This relatively short loop hike passes through the sites of two former Boy Scout camps – Camp Tamarack and Camp Todd. Each of these camps was situated on a lake, and the hike runs along the shore of both Lake Tamarack and Todd Lake. A number of relics from these camps are visible along the way (Camp Todd closed in 1985, and Camp Tamarack in 1995). Although the hike begins and ends in Ramapo...
This relatively short loop hike passes through the sites of two former Boy Scout camps – Camp Tamarack and Camp Todd. Each of these camps was situated on a lake, and the hike runs along the shore of both Lake Tamarack and Todd Lake. A number of relics from these camps are visible along the way (Camp Todd closed in 1985, and Camp Tamarack in 1995). Although the hike begins and ends in Ramapo Mountain State Forest, both lakes are located on property owned by Bergen County.
From the parking area, cross Skyline Drive. You will see a triple orange blaze on a telephone pole, marking the start of the Schuber Trail, as well as a triple white blaze, which marks the end of the Todd Trail. The Todd Trail will be your return route, but for now, follow the orange blazes of the Schuber Trail, which turn right onto the paved road that leads into the former Camp Tamarack, then immediately turn left at a kiosk and proceed downhill on a winding footpath.
At the base of the descent, the trail passes the ruins of the former camp rifle range. Just ahead, with the ruins of the former archery range visible on the left, a triple purple-on-white blaze on the right marks the start of the Tamarack Trail, which was blazed in the fall of 2016 by volunteers of the New York-New Jersey Trail Conference. Turn right onto the Tamarack Trail, which follows a level footpath and soon reaches the shore of Lake Tamarack. A rock ledge on the left affords a view over the lake, with a stone chimney visible across the lake on the left and remnants of the former waterfront docks on the right.
The trail continues along the lakeshore, soon passing the concrete-and-stone foundations of the former camp waterfront buildings. Here, on the left, another rock ledge offers views over the lake (note the plaque for the “Jack Brady Memorial Pier”). After passing a balanced boulder, you’ll come to a third viewpoint over the lake. The trail now moves away from the lake, joining a woods road. (To the left, the road leads to the stone dam of the lake, with an attractive waterfall when the water is high.) The trail follows the road for 150 feet, then bears left, leaving the road, and continues on a footpath.
A short distance beyond, the Tamarack Trail ends at a junction with the Yellow Trail (blazed with yellow diamonds) near the shore of Todd Lake. Turn right onto the Yellow Trail, which soon goes by a stone wall on a rock ledge at water level, with a view over the lake, and continues to parallel the lake. Near the lake’s south end, the Yellow Trail turns right and soon ends at a woods road, the route of the white-blazed Todd Trail.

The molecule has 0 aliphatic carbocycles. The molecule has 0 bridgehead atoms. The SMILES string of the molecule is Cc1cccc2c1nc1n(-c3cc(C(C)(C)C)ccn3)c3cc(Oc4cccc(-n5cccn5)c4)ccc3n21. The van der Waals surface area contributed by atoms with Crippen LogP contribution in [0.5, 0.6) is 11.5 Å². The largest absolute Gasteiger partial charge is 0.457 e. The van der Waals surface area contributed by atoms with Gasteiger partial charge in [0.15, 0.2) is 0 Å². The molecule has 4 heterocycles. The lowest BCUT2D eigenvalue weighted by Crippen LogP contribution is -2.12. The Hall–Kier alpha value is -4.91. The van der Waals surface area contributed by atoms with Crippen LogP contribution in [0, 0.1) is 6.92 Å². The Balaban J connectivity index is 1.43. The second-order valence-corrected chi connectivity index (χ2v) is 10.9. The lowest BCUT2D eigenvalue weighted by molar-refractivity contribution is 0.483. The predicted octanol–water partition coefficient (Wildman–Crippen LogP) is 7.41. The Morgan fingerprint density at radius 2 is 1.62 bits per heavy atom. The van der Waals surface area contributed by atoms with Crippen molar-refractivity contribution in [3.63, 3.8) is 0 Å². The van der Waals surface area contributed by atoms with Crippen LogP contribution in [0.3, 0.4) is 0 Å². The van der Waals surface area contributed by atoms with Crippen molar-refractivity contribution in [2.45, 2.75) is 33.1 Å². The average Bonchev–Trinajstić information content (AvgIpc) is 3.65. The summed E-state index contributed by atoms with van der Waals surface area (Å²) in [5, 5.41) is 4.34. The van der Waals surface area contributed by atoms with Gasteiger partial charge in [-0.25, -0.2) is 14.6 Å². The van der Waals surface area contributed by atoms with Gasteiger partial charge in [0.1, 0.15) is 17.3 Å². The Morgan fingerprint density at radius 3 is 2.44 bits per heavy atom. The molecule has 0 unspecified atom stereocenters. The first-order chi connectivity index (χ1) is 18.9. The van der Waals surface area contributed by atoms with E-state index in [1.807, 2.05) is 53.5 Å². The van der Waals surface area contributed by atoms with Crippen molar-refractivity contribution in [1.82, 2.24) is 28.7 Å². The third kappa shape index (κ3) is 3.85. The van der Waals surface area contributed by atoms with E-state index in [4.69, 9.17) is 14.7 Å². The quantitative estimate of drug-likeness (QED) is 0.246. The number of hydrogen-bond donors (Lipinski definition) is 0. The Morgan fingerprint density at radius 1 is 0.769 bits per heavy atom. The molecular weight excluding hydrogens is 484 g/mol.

Turn right, now following the white blazes. As another woods road joins from the left, the Todd Trail bears right, then turns left in 100 feet and follows a footpath into the woods. After dipping into a shallow ravine, the trail begins to climb, first rather steeply, then more gradually. It levels off, descends to cross a seasonal stream in a shallow ravine, then ascends on a winding, rocky footpath, with several switchbacks. When it reaches Skyline Drive, the trail turns right and continues for about 200 feet to the triple white blaze marking the terminus of the Todd Trail, opposite the parking area where the hike began.Publication: Submitted by Daniel Chazin on 12/22/2016 updated/verified on 08/15/2019
This relatively short loop hike passes through the sites of two former Boy Scout camps – Camp Tamarack and Camp Todd -- and runs along the shore of two scenic lakes.
Whether you are going for a day hike or backpacking overnight, it is good practice to carry what we call The Hiking Essentials. These essentials will help you enjoy your outing more and will provide basic safety gear if needed. There may also be more essentials, depending on the season and your needs.
Hiking Shoes or Boots
Water - Two quarts per person is recommended in every season. Keep in mind that fluid loss is heightened in winter as well as summer. Don't put yourself in the position of having to end your hike early because you have run out of water.
Map - Know where you are and where you are going. Many of our hiking areas feature interconnecting network of trails. Use a waterproof/tear-resistant Tyvek Trail Conference map if available or enclose your map in a Ziplock plastic bag. If you have a mobile device, download Avenza’s free PDF Maps app and grab some GPS-enhanced Trail Conference maps (a backup Tyvek or paper version of the map is good to have just in case your batteries die or you don't have service). Check out some map-reading basics here.
Food - Snacks/lunch will keep you going as you burn energy walking or climbing. Nuts, seeds, and chocolate are favorites on the trail.